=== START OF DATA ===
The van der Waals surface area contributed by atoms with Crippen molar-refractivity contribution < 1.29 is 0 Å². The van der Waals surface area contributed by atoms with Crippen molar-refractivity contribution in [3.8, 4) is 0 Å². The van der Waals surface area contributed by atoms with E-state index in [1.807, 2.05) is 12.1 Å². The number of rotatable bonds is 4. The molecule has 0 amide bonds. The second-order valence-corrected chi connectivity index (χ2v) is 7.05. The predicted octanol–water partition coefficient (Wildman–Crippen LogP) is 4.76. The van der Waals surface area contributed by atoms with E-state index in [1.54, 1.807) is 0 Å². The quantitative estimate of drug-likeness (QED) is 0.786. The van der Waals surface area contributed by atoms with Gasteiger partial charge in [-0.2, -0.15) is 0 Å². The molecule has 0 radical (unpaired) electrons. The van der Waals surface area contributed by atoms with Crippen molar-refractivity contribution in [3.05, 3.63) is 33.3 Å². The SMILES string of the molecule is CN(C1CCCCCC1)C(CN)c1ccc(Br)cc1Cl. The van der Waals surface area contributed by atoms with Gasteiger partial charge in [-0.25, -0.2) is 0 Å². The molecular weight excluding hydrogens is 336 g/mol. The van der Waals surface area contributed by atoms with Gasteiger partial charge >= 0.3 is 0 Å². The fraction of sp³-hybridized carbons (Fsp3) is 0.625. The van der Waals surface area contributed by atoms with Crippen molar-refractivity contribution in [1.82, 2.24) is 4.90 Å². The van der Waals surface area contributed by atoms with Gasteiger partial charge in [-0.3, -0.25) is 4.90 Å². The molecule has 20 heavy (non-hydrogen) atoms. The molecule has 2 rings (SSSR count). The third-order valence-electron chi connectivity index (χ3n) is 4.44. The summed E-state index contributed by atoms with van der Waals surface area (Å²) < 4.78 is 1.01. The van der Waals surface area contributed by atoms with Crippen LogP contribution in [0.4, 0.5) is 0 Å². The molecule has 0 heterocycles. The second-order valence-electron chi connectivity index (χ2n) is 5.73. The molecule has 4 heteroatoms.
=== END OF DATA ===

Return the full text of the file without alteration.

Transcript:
The van der Waals surface area contributed by atoms with Crippen molar-refractivity contribution < 1.29 is 0 Å². The van der Waals surface area contributed by atoms with Crippen molar-refractivity contribution in [3.8, 4) is 0 Å². The van der Waals surface area contributed by atoms with E-state index in [1.807, 2.05) is 12.1 Å². The number of rotatable bonds is 4. The molecule has 0 amide bonds. The second-order valence-corrected chi connectivity index (χ2v) is 7.05. The predicted octanol–water partition coefficient (Wildman–Crippen LogP) is 4.76. The van der Waals surface area contributed by atoms with E-state index in [1.54, 1.807) is 0 Å². The quantitative estimate of drug-likeness (QED) is 0.786. The van der Waals surface area contributed by atoms with Gasteiger partial charge in [-0.2, -0.15) is 0 Å². The molecule has 0 radical (unpaired) electrons. The van der Waals surface area contributed by atoms with Crippen molar-refractivity contribution in [3.05, 3.63) is 33.3 Å². The SMILES string of the molecule is CN(C1CCCCCC1)C(CN)c1ccc(Br)cc1Cl. The van der Waals surface area contributed by atoms with Gasteiger partial charge in [-0.25, -0.2) is 0 Å². The molecular weight excluding hydrogens is 336 g/mol. The van der Waals surface area contributed by atoms with Gasteiger partial charge >= 0.3 is 0 Å². The fraction of sp³-hybridized carbons (Fsp3) is 0.625. The van der Waals surface area contributed by atoms with Crippen molar-refractivity contribution in [1.82, 2.24) is 4.90 Å². The van der Waals surface area contributed by atoms with Gasteiger partial charge in [-0.3, -0.25) is 4.90 Å². The molecule has 20 heavy (non-hydrogen) atoms. The molecule has 2 rings (SSSR count). The third-order valence-electron chi connectivity index (χ3n) is 4.44. The summed E-state index contributed by atoms with van der Waals surface area (Å²) < 4.78 is 1.01. The van der Waals surface area contributed by atoms with Crippen LogP contribution in [0.4, 0.5) is 0 Å². The molecule has 0 heterocycles. The second-order valence-electron chi connectivity index (χ2n) is 5.73. The molecule has 4 heteroatoms.